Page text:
My understanding (and again, I am far from being an expert, I'm just an enthusiastic amateur), is that at least in the way Microsoft's trust platform (the Crypto APIs built into Windows and such) work, the answer is no: roots can't allow intermediates to do more than themselves. That is, in order for a specific EKU to be "allowed", it needs to be contained in not just the leaf, but also in the entire chain of intermediates up through to the root. And which EKUs are allowed for the root is determined by the trust store database, not something inherent to the self-signed root certificate itself.
That is, if you look at the "txt" format of the intermediates on the Chain of Trust page, they say "X509v3 Extended Key Usage: TLS Web Client Authentication, TLS Web Server Authentication". But the roots on that page, whether self-signed or cross-signed, don't list an "X509v3 Extended Key Usage" at all.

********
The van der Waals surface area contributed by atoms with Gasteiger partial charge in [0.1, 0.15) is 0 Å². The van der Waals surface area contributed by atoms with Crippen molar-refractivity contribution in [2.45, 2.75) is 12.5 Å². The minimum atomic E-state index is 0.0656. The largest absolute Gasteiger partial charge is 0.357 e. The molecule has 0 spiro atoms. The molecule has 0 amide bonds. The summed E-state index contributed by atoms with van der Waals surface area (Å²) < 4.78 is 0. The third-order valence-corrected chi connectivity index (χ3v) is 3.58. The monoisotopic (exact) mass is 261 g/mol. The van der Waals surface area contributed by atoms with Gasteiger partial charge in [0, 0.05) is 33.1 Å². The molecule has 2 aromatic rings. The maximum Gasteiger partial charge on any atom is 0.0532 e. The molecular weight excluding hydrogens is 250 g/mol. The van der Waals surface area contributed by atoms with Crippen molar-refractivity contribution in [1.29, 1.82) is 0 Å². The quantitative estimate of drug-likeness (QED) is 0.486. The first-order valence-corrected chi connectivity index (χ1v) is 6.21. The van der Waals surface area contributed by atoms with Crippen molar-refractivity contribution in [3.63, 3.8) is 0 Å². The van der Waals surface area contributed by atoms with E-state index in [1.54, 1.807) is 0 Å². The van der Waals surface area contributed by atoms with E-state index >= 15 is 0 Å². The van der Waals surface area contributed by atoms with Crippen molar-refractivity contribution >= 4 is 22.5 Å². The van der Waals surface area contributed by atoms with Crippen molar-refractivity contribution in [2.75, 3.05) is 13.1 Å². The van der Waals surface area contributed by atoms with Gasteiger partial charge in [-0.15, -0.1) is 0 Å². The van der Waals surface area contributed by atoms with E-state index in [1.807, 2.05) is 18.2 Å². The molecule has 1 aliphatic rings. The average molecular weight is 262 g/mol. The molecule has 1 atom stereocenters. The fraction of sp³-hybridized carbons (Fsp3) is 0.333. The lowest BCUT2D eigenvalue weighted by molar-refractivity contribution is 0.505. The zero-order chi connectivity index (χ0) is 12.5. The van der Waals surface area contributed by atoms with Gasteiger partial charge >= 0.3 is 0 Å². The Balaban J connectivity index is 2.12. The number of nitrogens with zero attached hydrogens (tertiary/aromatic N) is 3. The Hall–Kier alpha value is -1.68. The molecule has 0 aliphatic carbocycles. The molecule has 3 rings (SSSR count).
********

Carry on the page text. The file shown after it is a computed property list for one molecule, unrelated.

My understanding is that Microsoft's approach of needing the EKUs to be there up through the whole chain is not always what's done by everybody else, but isn't "wrong". This is one of the areas I'm really fuzzy on, though.
But I think all the root stores do something like this: Mozilla's trust store separately determines whether a root is trusted for TLS, S/MIME, or both. And Microsoft's trust store here is specifically saying that the root should be trusted for Server Authentication, but not for other usage like S/MIME or Code Signing. Which makes sense, because Let's Encrypt's root isn't "supposed" to be signing Code Signing certificates and isn't being audited for such, so it's safer to not allow that usage.
But, it seems like Let's Encrypt's root is "supposed" to be signing Client Authentication certificates (or at least, that's in the EKU of their intermediates and leafs), but it's not "trusted" for such in Microsoft's root store. So, if using Microsoft's APIs to validate certificates, if one wants to do a mutual TLS type thing of both the client and server sending their certificates, it doesn't work. One would need to use a different Crypto library with a separate trust store (like say, using Mozilla's libraries or OpenSSL, just for some examples), rather than the stuff built-into the OS. And if integrating with other Microsoft products (like IIS), might be tough-to-impossible to get working at all.